U-Shaped Main Compartment Access
Perhaps my favorite organizational feature of the Baltoro is the U-shaped zipper along the front that gives you complete access to the main compartment. Unzipping and opening the large flap makes it incredibly easy to find and grab just about anything inside the pack (there’s also a separate zippered access for the sleeping bag compartment at the bottom). For a trip like the Huemul Circuit where I needed to put on and take off jackets and grab gear like a harness and carabiners for a Tyrolean traverse, the quick access saved a lot of time rummaging around or unloading the pack (something one of my hiking partners had to do multiple times a day with her top-loading Granite Gear Crown2 60).Gregory Baltoro (main zipper access)

Sidekick Daypack
As with the previous Baltoro, Gregory includes an ultralight daypack on the inside of the main compartment. Called the Sidekick, the point of this pack is twofold: it functions as a hydration sleeve, storing up to a 3-liter reservoir inside the main pack, and can be removed when you arrive at camp for day hikes. As a standalone daypack, the Sidekick isn’t very impressive: the narrow shape and modest 12-liter capacity is both smaller and less comfortable to carry than a bag like the REI Co-op Flash 18. That said, the light padding on the shoulder straps and optional hipbelt straps (the lower compression straps on the main bag convert into the Sidekick’s hipbelt) make it completely functional for carrying a few hours’ worth of water, food, and an extra layer or two. Finally, if you don’t want to use the Sidekick, leaving it behind saves you 4.2 ounces.Gregory Baltoro (trail adjustments)


Back and hip ventilation was one area where we felt the old Baltoro fell noticeably short. The padding was covered in fabric that soaked up sweat but didn’t dry quickly, and the small mesh cutout in the center of the backpanel did very little to encourage airflow. Gregory has now addressed this issue pretty well with a sculpted backpanel that is mostly mesh and includes plenty of openings in the foam. Even though our backpacking trip technically was in the middle of the Austral Summer, it wasn’t warm for extended stretches, but I am confident in saying that Gregory has made strides with the design. Truthfully, very few internal frame packs excel at ventilation—Osprey’s Atmos AG is one notable exception—but the redone backpanel and more breathable fabric along the hipbelt and shoulder straps bring the Baltoro in-line with many of its competitors.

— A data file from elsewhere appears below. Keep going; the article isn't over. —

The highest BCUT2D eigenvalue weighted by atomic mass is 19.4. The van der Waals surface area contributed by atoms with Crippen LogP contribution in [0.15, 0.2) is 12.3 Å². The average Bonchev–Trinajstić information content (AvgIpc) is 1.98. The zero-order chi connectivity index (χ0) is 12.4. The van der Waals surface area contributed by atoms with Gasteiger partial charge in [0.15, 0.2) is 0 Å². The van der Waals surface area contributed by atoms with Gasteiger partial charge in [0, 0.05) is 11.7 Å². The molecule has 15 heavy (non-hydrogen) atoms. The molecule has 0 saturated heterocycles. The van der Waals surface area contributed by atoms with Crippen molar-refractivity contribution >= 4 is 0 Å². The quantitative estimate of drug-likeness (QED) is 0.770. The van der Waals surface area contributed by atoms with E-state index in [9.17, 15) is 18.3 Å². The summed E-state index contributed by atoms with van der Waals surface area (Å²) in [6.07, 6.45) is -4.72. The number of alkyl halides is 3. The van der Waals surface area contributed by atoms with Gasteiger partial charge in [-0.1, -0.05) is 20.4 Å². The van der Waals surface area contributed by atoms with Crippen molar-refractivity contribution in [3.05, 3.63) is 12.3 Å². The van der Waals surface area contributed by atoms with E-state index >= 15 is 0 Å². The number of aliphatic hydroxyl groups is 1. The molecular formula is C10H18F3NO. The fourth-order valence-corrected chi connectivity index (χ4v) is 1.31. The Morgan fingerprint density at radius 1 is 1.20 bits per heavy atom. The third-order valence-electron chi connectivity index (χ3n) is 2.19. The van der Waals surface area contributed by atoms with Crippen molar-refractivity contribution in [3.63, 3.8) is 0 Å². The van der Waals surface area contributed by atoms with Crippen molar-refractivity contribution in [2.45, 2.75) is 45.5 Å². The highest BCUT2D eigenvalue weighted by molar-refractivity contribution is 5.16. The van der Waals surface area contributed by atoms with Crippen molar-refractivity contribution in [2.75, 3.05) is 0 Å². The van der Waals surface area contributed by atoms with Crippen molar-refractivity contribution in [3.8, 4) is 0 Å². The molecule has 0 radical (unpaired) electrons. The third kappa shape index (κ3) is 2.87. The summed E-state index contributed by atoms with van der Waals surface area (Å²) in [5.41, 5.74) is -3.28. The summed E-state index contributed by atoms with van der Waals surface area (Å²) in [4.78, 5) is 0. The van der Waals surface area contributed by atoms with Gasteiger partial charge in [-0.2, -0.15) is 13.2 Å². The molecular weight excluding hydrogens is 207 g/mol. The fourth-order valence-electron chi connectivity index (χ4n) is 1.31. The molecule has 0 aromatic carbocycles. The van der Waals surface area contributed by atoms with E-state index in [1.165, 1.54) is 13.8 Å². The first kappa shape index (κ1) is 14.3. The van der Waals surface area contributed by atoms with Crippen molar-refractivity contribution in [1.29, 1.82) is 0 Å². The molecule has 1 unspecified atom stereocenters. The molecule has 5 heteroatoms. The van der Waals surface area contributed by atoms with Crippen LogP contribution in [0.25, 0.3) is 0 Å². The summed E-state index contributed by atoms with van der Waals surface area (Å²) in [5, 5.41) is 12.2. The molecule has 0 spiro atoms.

Gregory Baltoro (back padding)

Weather Protection

A squall that moved in midway through the third day of our trek gave me an opportunity to test the Baltoro’s weather protection. As mentioned above, the pack comes with a rain cover that stores on the underside of the top lid. I was able to quickly deploy the cover and use the attached clip to secure it across the backpanel, which kept the entire pack body dry until the storm passed. One of the hipbelt pockets also is water-resistant, and I left my phone in it for about 10 minutes in sideways rain until I got too nervous and took it out. When I opened the “Weather Shield” coated pocket, the phone was completely dry, so I have a good amount of confidence in the design (it’s still a good idea to store it under the fully waterproof rain cover in a downpour).
Gregory Baltoro (hip pocket)


The Huemul Circuit was very demanding on gear: my Baltoro was strapped to and carried across two Tyrolean traverses, laid down on rough trails and rock-covered glaciers, and squeezed between (and sometimes pulled through) dense brush and trees. Through it all, the bag came out in nearly perfect condition. The pack body balances weight and durability with high-quality zippers and a mix of light 210-denier (D) honeycomb nylon and tough 420D high-density nylon. Moreover, the reinforced base still looks new (after a little scrubbing with soap and water) thanks to thick 630D nylon and a layer of foam cushioning. Even the mesh pockets feel substantial—a notable upgrade from the thin and open mesh on Gregory’s lighter Paragon—and haven’t picked up any snags or tears. All told, durability is one of the big selling points of this pack, especially for those that get out a lot and aren’t easy on their gear.